Michelle’s review published on Letterboxd:
Horror films thrive in the darkness because it's easy to exploit our fear of the unknown and the void. It's much harder to maintain a frightening atmosphere in the daytime as naturally, it's when people feel the safest. Ari Aster proves with his newest film Midsommar (2019) that an idyllic sunny location can be one of the most terrifying places on earth.
The set-up for Midsommar is simple: a group of college-aged young adults want to take a trip to their friend's rural hometown in Sweden to partake in a nine day pagan festival that only occurs every ninety years. Most of the narrative focuses on one particular couple in the group, Dani (Florance Pugh) and Christian (Jack Reynor). After experiencing a major tragedy in her life Dani is going through the stages of grief, but has trouble coping and connecting to Christian who is emotionally distant. This troubled relationship serves as the backbone to the entire film.
Upon reaching the village the group discovers a gorgeous community filled with bright colorful foliage and seemingly welcoming locals. They are invited to take part in increasingly bizarre rituals and it is at that point the film takes off and never looks back. Comparisons will inevitably be made to The Wicker Man (1973) (with shades of Shirley Jackson's haunting story The Lottery) and on a surface level they share similarities, but on a subtextual level they differ greatly. This is at its core a movie about the disintegration of a relationship and the way people internalize grief. Dani (like a lot of women) is constantly being chastised for showing negative emotions, accused of being hysterical, and generally undermined by her peers. As disturbing as the events of Midsommar are, the underlying theme of the film is actually quite wholesome--find the strength to do what makes you happy.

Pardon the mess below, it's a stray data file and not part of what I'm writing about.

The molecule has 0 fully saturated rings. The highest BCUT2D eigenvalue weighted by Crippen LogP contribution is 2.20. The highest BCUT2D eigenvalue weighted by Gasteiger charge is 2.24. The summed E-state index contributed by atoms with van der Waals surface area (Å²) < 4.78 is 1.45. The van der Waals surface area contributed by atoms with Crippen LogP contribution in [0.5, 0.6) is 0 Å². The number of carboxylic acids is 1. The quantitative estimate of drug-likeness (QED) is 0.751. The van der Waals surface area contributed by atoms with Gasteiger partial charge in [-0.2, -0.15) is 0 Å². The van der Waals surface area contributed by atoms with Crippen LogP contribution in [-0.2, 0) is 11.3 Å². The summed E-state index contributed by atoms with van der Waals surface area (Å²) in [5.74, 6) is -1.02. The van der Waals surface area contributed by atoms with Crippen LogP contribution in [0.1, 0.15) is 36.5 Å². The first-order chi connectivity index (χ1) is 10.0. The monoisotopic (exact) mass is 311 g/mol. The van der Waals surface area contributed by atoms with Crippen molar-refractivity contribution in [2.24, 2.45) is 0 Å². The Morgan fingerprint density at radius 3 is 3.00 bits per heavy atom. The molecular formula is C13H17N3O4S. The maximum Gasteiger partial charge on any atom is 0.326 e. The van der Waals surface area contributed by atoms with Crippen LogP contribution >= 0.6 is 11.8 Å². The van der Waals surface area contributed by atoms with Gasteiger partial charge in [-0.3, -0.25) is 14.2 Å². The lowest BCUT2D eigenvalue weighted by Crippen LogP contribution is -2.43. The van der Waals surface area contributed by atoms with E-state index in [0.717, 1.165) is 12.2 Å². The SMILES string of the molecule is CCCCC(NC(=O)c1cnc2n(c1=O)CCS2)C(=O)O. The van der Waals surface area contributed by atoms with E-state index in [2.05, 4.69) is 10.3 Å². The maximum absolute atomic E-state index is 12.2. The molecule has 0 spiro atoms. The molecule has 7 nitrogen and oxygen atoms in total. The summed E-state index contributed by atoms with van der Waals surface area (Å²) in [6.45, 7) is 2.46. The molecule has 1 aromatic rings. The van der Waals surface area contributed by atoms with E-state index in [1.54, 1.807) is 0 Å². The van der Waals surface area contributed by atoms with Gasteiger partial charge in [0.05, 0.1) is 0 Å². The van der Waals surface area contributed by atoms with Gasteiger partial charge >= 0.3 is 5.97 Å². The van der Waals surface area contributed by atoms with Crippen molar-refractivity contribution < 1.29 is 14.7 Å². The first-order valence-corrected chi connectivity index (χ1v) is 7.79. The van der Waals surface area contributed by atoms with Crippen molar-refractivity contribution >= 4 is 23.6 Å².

Midsommar isn't just a film that takes place in the daylight, the lighting in the film is overexposed, giving everything a blinding white hue. It's a very unique look and the contrast between the clean white aesthetic and the incredibly gruesome sequences is jarring. There are also some jaunts into surreal imagery as well. A majority of the cult rituals are presented with no explanation and minimal exposition though there are a lot of visual cues to help the more astute viewer piece things together. The framing and camera work is creative and effective and Aster isn't afraid to move the viewpoint around to strange angles. He uses unique scene transitions (he's particularly fond of the smash cut) and there are some truly breathtaking shots--especially in the third act. The score, provided by The Haxan Cloak, is fantastic with dark ambient pieces mixed with happy folksy music. The sound design is incredible and it adds to the foreboding feel immensely. Occasionally joyful music will slowly morph into atonal noise and there are also some intense scenes that utilize silence to great effect.
The tone changes oscillating between darkly funny dialogue and harrowing set-pieces. Aster handles this tone switching masterfully, and it serves as an interesting alternative to traditional jump scares. This movie is drenched in dread and it permeates every scene. It's more unsettling than outright scary, but when all hell breaks loose there's no stopping the momentum.
Midsommar is a mind-blowing trip into complete lunacy that hides a positive message about empathy and self-actualization. Come dance with abandon and enjoy basking in the sun. Midsommar is here!